I hit another Wikipedia tunnel of information, starting with the first link and progressing to the last:

So, after reading everything (until hitting my knowledge limit when starting the papers)...

The Knudsen pump also referred to as "thermal transpiration pump" or "Knudsen compressor" is a gas pump that utilizes no moving parts. Instead it uses thermal transpiration, the phenomenon that gas molecules drift from the cold end to the hot end of a narrow channel.

Wikipedia has a link to a paper about using this to control attitude, but has this ever been used?

enter image description here

The paper seems to conclude it's possible at a 150km high orbit, but not beyond 200km. So has this been done? Any more information (in more laymans terms) on how this attitude control system would work? That paper was admittedly dense for my brain.

My overall impression is that this is a relatively cheap non-mechanical method for transferring liquids/gasses, using a low flow rate and temperature gradients. If you end up scaling it by making an array of them, higher and higher throughput an be achieved alongside other benefits (and, of course, complications).

My main question is:

  • Has this principle of a non-mechanical pump been used in space exploration?
  • If it has not:
    • Why not?
    • What may be applications of this in terms of space exploration.
  • If it has:
    • What was the application (this does not have to be related to the papers)?
    • Has the attitude application been seriously considered beyond theoretical?

Related: Is atmospheric skimming for propellant feasible?


1 Answer 1


Knudsen pumps are not used in space exploration because they do not function at the altitudes required by nearly all satellites, and do not function at all when completely outside an atmosphere.

As for why not, it's hard to parse the intended conclusion from the summary beyond "it may be possible at certain altitudes", but consider also some remarks about Knudsen Pumps from the intro to that same paper:

"...demerits like low pressure and the severe condition for the pumping system to be workable. [...] Researchers are are very doubtful of the use of the Knudsen compressor in space, since a gas in space is highly rareified."

In other words, it won't work without at least some atmosphere - the conclusion of the authors is that "150km altitude is possible, while the use at 200km is difficult." Presumably after 200km it's no longer workable at all. So it's completely useless for any probe or satellite in interstellar space or around a body with thin atmosphere.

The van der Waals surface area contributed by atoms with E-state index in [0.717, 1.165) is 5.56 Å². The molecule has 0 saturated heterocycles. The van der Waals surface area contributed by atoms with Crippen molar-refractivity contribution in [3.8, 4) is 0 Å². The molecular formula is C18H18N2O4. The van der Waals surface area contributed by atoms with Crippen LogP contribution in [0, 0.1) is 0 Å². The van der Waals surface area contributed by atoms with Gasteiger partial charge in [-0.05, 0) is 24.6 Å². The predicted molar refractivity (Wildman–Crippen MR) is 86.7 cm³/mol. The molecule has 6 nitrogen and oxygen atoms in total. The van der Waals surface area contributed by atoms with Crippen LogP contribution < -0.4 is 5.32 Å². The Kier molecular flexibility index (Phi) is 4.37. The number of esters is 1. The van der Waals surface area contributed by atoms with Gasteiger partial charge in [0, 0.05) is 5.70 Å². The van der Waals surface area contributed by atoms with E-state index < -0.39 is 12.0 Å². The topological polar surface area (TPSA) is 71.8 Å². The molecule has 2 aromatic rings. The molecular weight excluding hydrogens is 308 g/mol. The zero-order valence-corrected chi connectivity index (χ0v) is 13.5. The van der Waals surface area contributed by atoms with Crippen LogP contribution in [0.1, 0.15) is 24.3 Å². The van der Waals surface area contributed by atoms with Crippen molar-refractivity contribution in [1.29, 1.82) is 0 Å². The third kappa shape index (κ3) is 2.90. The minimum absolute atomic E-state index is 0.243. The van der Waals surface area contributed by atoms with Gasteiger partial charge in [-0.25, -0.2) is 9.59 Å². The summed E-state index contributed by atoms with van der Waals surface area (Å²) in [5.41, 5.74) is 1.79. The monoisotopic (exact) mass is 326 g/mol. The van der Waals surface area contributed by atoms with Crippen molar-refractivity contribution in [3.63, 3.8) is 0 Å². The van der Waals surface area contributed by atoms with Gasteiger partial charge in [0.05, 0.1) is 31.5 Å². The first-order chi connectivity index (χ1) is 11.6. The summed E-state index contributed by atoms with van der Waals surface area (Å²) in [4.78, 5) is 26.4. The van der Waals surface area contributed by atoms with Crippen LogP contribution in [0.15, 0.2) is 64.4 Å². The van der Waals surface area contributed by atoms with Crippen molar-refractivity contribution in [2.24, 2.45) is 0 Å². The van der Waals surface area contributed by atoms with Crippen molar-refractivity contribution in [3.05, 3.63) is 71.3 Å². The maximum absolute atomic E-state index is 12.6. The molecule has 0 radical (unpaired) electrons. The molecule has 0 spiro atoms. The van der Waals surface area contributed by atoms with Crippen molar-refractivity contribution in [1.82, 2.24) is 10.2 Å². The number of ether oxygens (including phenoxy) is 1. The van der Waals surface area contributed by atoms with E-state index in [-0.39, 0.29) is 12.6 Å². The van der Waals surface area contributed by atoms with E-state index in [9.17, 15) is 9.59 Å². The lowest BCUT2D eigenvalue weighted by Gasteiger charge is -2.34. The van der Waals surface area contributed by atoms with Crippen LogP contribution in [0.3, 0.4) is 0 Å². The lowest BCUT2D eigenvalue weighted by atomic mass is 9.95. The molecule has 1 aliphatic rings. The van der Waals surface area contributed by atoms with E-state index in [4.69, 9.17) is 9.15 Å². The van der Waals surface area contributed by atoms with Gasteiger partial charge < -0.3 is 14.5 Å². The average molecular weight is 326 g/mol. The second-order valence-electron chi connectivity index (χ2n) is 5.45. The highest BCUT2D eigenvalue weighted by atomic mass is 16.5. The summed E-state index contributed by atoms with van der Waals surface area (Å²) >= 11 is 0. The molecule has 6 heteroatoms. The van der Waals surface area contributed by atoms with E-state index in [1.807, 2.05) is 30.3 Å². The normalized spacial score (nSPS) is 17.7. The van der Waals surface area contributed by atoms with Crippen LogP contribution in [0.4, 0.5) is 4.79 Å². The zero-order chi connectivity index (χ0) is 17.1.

Now compare that narrow operational band (150 to 200 km) to the (approximate) range of Low Earth Orbit (LEO) - 160 to 2000 km. (For reference, the altitude of geosynchronous orbit is 35,786km).

In other words, the Knudsen effect could theoretically barely work at the extreme low end of LEO, and absolutely won't work for higher orbits. And that extreme low orbit isn't desirable for almost any application, because it has significantly more atmospheric drag than higher orbits. The Wikipedia article on orbital decay notes that:

"Due to atmospheric drag, the lowest altitude above the Earth at which an object in a circular orbit can complete at least one full revolution without propulsion is approximately 150 km (90 mi)."

So Knudsen pumps only work at altitudes just barely beyond the range where powered flight is still required (below which they are totally unnecessary), but not at all at higher ranges where atmospheric drag is no longer a major concern (above which they are totally useless).

Given the cost of developing and proving any space exploration technology, it's not surprising that one with very, very few applications has been largely ignored in favor of solutions that work under a much broader range of conditions.

  • $\begingroup$ I didn't even consider how the prerequisite temperature gradient would be created or maintained in space to make the pump operate. But any heating/cooling method would require additional mass and energy consumption, and that source could be used for other control methods as well, including ones that might well be more efficient for their relative masses. $\endgroup$
    – brichins
    Oct 25, 2019 at 18:32
  • $\begingroup$ Isn't there a natural temperature gradient from the sun? The sun-facing side is hot, the opposite, is the cold side. $\endgroup$ Oct 29, 2019 at 18:43
  • 1
    $\begingroup$ @MagicOctopusUrn Yes, but it's not controllable or constant - your craft orientation might be fixed to the sun (unlikely) and produce a constant power source, but more likely it would be facing the planet and therefore rotating constantly. It might also pass through the planet's shadow, making the pump regularly unusable (though that could be worked around). Any collector for using that heat would likely need to be separate from the pump itself, and probably articulated for control, adding complexity and weight - which offsets the appeal of the "no moving parts" pump. $\endgroup$
    – brichins
    Oct 30, 2019 at 19:18
  • $\begingroup$ Great points! Could it possibly be used at L1 for station keeping seeing as the gradient there would be far more constant (and controllable)? You could face the craft in any direction to get any desired gradient to push the craft in any conceivable direction, right? Just by using the sun's rays. Then you'd obviously need your own source of atmosphere (instead of your own heat source). Guess that kind of defeats the purpose, it'd be easier just to bring mono-propellant at that point... $\endgroup$ Oct 30, 2019 at 20:15
  • $\begingroup$ @MagicOctopusUrn You just described an ion thruster :D $\endgroup$
    – brichins
    Oct 31, 2019 at 21:04

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